One time the core of power for the big Austro-Hungarian Empire, Austria was brought down to a small democracy fallowing its defeat in World War I. Following annexation by Nazi Germany in 1938 and subsequent occupation by the winning Allies in 1945, Austria's status remained unclear for a decade. A State Treaty signed in 1955 ended the occupation, recognized Austria's independence and forbade unification with Germany.
A constituent law that same year announced the country's "perpetual neutrality" as a condition for Soviet military withdrawal. Following the Soviet Union's collapse in 1991 and Austria's first appearance into the European Union in 1995, a few Austrians have known as into question this neutrality. A well-fixed, democratic country, Austria entered the Economic and Monetary Union in 1999.
Austria is a for the most part mountainous nation due to its positioning in the Alps. The middle Eastern Alps, Northern Limestone Alps and Southern Limestone Alps are all partly in Austria. Of the entire area of Austria, simply about a quarter can be regarded low lying and merely 32% of the nation is less than 500 metres (1,640 ft). The high mountainous Alps in the west of Austria flatten somewhat into low lands and plains in the east of the state.
Austria may be divided into 5 different areas. The biggest area are the Austrian Alps, which constitute 62% of Austria's total area. The Austrian foothills at the base of the Alps and the Carpathians account for around 12% of its area. The foothills in the East and areas circling the periphery of the Pannoni low country amount to about 12% of the total landmass.
The second bigger mount area (much lower than the Alps) is situated northerly. Known as the Austrian granite plateau, it is situated in the middle area of the Bohemian Mass and reports for 10% of Austria. The Austrian portion of the Viennese basin comprises the remaining 4%.
Even Austria is a small country, its history as a globe power and its cultural environment have yielded a broad contribution to art and science. It has been the professional birthplace of many famous composers such as Wolfgang Amadeus Mozart, Joseph Haydn, Franz Schubert, Anton Bruckner, Johann Strauss, Sr., Johann Strauss, Jr. or Gustav Mahler as well as members of the second Viennese School such as as Arnold Schoenberg, Anton Webern or Alban Berg. Ludwig van Beethoven spent the bigger part of his live in Vienna.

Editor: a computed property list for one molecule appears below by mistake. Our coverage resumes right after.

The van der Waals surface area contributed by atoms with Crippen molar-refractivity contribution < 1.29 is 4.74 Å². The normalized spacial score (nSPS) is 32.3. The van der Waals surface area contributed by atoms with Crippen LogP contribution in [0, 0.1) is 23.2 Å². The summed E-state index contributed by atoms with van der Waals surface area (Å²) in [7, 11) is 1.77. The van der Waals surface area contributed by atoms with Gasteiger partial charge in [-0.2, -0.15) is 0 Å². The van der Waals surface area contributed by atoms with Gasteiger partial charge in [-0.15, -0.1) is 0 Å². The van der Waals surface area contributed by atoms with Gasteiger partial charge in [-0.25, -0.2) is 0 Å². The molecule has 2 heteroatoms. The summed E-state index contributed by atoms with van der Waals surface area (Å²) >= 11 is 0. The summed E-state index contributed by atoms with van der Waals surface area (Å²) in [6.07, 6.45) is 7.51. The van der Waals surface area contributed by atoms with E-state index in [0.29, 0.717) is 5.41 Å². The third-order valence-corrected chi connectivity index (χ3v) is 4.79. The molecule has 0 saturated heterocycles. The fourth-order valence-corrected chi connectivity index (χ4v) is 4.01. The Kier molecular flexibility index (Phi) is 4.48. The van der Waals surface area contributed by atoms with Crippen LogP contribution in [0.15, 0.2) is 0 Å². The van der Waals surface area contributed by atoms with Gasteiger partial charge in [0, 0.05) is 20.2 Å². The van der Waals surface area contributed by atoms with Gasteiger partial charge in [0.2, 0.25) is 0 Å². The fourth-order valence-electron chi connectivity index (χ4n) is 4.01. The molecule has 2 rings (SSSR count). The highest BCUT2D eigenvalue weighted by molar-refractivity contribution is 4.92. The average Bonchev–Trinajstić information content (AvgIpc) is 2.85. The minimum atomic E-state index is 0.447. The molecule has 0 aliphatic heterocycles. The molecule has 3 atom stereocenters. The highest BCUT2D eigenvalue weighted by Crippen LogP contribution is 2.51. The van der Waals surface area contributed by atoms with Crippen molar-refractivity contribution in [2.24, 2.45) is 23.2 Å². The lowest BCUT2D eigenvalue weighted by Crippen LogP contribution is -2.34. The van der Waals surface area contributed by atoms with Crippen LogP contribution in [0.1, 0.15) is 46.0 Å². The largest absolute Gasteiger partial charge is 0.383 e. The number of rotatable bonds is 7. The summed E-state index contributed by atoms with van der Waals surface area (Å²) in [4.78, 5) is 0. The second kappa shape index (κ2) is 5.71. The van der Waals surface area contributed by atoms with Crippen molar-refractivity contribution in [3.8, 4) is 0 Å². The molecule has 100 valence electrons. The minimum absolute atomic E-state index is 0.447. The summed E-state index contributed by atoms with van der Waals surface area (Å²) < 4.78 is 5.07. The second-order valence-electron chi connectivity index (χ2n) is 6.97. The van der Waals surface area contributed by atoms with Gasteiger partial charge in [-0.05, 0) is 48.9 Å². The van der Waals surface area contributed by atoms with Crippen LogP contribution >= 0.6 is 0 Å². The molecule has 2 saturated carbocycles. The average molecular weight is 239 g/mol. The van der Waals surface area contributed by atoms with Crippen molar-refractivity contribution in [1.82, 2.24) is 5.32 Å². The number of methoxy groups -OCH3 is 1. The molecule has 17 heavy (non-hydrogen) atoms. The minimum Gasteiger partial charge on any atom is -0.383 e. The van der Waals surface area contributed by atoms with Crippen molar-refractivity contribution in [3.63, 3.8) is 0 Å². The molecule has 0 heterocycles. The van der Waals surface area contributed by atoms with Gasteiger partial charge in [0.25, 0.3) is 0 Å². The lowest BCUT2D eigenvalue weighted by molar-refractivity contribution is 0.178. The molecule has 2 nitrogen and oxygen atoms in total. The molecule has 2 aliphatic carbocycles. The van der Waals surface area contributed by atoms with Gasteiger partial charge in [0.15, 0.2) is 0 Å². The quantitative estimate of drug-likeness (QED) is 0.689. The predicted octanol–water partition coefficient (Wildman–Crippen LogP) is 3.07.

Complementing its condition as a land of artists, Austria has forever been a nation of poets, writers and novelists. It was the home of novelists Arthur Schnitzler, Stefan Zweig, Thomas Bernhard or Robert Musil, of poets Georg Trakl, Franz Werfel, Franz Grillparzer, Rainer Maria Rilke or Adalbert Stifter and writer Karl Kraus.
Famed contemporary playwrights and novelists are Elfriede Jelinek and Peter Handke. Amidst Austrian artists and architects one can find painters Gustav Klimt, Oskar Kokoschka, Egon Schiele or Friedensreich Hundertwasser, photographer Inge Morath or architect Otto Wagner.
Austria was the cradle of numerous scientists admitting physicists Ludwig Boltzmann, Lise Meitner, Erwin Schrodinger, Ernst Mach, Wolfgang Pauli, Richard von Mises & Christian Doppler, philosophers Ludwig Wittgenstein & Karl Popper, biologists Gregor Mendel and Konrad Lorenz as well as mathematician Kurt Godel.
It was home to psychologists Sigmund Freud, Alfred Adler, Paul Watzlawick and Hans Asperger, psychiatrist Viktor Frankl, economists Joseph Schumpeter, Eugen von Bohm-Bawerk, Ludwig von Mises, & Friedrich Hayek (Austrian School) and Peter Drucker, & engineers such as Ferdinand Porsche and Siegfried Marcus.